Evidence pointing to the benefits of paid parental leave are extensive, but the political debate regards it continues to focus on two things – women and cost.
Why are dads so often overlooked when it comes to paid parental leave? And why do we ignore the positive return on investment – culturally and economically – that comes from supporting fathers as well as mothers to care for their children?
Credit to the current government scheme; Australian fathers who are the primary caregivers receive the same benefit as mothers, but only about one dad for every 500 mums takes it. Most Aussie dads are back at work within two weeks of the birth of a child.
Let’s face it: There is a lot of room for improvement when it comes to gender equality in Australia. This year Australia fell from 17th to 20th place in PwC’s annual ranking of 33 OECD countries on female economic empowerment. The gender pay gap (which, according to the ABS, has hovered between 15 and 19 percent for two decades) is just one of many reasons that men tend to stay at work and women at home. Cost and access to Australian childcare is another massive hurdle.
But entrenched views on the roles of mums and dads at home and work is one of the hardest paradigm shifts and needs our attention.
We know that maternity leave is important to allow mothers to recover from childbirth, bond with their child and establish breastfeeding if they are able. But if we’re serious about gender equality at work, we have to stop treating parental leave as a women’s only benefit.
There is evidence that increased female workplace participation is good for the economy’s bottom line. Recently the La Trobe Business School released a study showing that ASX 500 listed companies that employ more women on their boards make more money.
According to PwC’s latest Women in Work index, increasing women’s workforce participation to match that of Sweden could result in a massive $162 billion boost to our GDP.
A joint working paper released in March by EY and the Peterson Institute for International Economics following a global survey of over 21,000 firms from 91 countries suggests that the presence of women in corporate leadership positions may improve firm performance. The study found that this is not simply because they are women, but because workplace diversity means skill diversity. And because companies that do not discriminate breed better attitudes to work.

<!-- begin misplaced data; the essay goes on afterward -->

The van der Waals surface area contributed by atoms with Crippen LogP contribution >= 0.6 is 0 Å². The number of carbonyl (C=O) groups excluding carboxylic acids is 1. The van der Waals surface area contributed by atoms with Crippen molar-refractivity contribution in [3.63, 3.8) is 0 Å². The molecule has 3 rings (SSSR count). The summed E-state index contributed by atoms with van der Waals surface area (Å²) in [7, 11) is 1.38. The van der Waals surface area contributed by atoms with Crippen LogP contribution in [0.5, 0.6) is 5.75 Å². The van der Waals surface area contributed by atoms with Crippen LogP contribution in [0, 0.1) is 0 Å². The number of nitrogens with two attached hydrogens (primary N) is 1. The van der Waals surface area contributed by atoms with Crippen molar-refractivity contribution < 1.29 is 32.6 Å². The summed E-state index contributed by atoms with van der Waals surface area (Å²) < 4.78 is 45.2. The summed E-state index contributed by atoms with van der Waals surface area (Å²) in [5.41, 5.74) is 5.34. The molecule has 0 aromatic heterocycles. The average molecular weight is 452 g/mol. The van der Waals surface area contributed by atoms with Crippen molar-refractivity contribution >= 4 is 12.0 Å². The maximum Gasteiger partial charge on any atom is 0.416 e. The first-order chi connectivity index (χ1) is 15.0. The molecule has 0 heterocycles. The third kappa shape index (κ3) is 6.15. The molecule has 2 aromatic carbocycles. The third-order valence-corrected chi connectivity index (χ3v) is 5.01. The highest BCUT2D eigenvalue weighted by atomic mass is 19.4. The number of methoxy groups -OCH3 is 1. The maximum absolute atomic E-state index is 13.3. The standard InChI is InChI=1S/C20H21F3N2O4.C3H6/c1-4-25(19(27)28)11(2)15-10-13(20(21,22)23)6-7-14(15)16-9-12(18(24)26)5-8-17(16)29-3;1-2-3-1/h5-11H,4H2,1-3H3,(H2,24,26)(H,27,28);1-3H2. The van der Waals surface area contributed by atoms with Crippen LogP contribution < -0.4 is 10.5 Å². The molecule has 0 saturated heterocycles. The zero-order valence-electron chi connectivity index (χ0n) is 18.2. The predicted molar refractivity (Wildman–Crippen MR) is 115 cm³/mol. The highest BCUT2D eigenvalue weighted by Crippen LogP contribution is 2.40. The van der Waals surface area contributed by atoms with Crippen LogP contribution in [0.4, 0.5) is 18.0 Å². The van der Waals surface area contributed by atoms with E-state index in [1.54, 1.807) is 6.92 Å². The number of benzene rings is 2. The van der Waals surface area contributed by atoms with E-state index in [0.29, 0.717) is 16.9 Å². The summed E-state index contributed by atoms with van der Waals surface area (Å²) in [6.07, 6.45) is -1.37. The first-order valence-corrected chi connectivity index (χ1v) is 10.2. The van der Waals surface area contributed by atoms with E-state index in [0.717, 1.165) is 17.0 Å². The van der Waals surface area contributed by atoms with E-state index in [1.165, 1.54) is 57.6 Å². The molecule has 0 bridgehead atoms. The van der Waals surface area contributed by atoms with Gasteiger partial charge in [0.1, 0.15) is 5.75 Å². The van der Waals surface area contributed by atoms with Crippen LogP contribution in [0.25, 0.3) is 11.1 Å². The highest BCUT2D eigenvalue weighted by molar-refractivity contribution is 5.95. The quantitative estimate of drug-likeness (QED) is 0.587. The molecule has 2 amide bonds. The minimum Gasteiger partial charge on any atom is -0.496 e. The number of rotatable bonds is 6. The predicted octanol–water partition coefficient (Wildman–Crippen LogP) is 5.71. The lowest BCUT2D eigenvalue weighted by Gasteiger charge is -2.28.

Notably, the study also established a positive correlation between the availability of paternity leave and women’s presence in corporate leadership. When child raising is shared, it reduces the expectation by employers that men will necessarily provide greater returns on investment.
The availability of paternity leave was on average 11 times higher in places with high numbers of women in top leadership positions, including Norway, Latvia, Finland, Bulgaria and Slovenia, than countries at the bottom.
While the economic case is compelling, the greatest argument in favour of paternity leave is cultural. As the groundswell of public support in favour of marriage equality shows, we’re a nation that recognises families come in all forms. Pigeonholing fathers under the ‘breadwinner’ banner doesn’t just disadvantage women, it’s a setback for men, too.
In fact, what we typically call ‘maternal instinct’ is in actuality a learned skill. A study by Bar-Ilan University in Israel in 2014 found that dads who are primary caregivers developed the same neural pathways present in new mothers that make them responsive to a baby’s emotional cues.
Tech companies globally are leading the way when it comes to parental leave, but many schemes still extend greater benefits to mothers.
We had a discussion recently around our parental leave policy and what it meant as a cultural signal to our employees. Until last year, we allowed mums to take 16 fully paid weeks and dads to take four. The sentiment among our leaders was unanimous: we want to value parents equally. And we want them to have the time they need to be there for the birth of their child. All Zendesk parents can now take up to 16 paid weeks for the birth of their child. Many countries go even further, and we adhere to the regulations where the statutory entitlement is the greater of the two.
Facebook COO, Sheryl Sandberg, recently posted about the LeanInTogether public awareness campaign involving a handful of NBA players speaking about equality in their marriage. She writes: “Men who are 50/50 partners have stronger marriages — and just as we should support women as leaders, we also have to support men as caregivers. Both sides of this coin work together”.
As the issue of paid parental leave re-enters the spotlight once again, getting the funding right is a necessity and the public and private sectors have a responsibility to work together. The more we can offer parents and families, the better off we’ll all be.
But before we return to the same discussion about ‘working mums’ and treating parental leave as a costly entitlement, let’s have a mature conversation about parental leave as an economic necessity and its role in our future workplaces. And let’s give dads a voice, because paternity leave pays.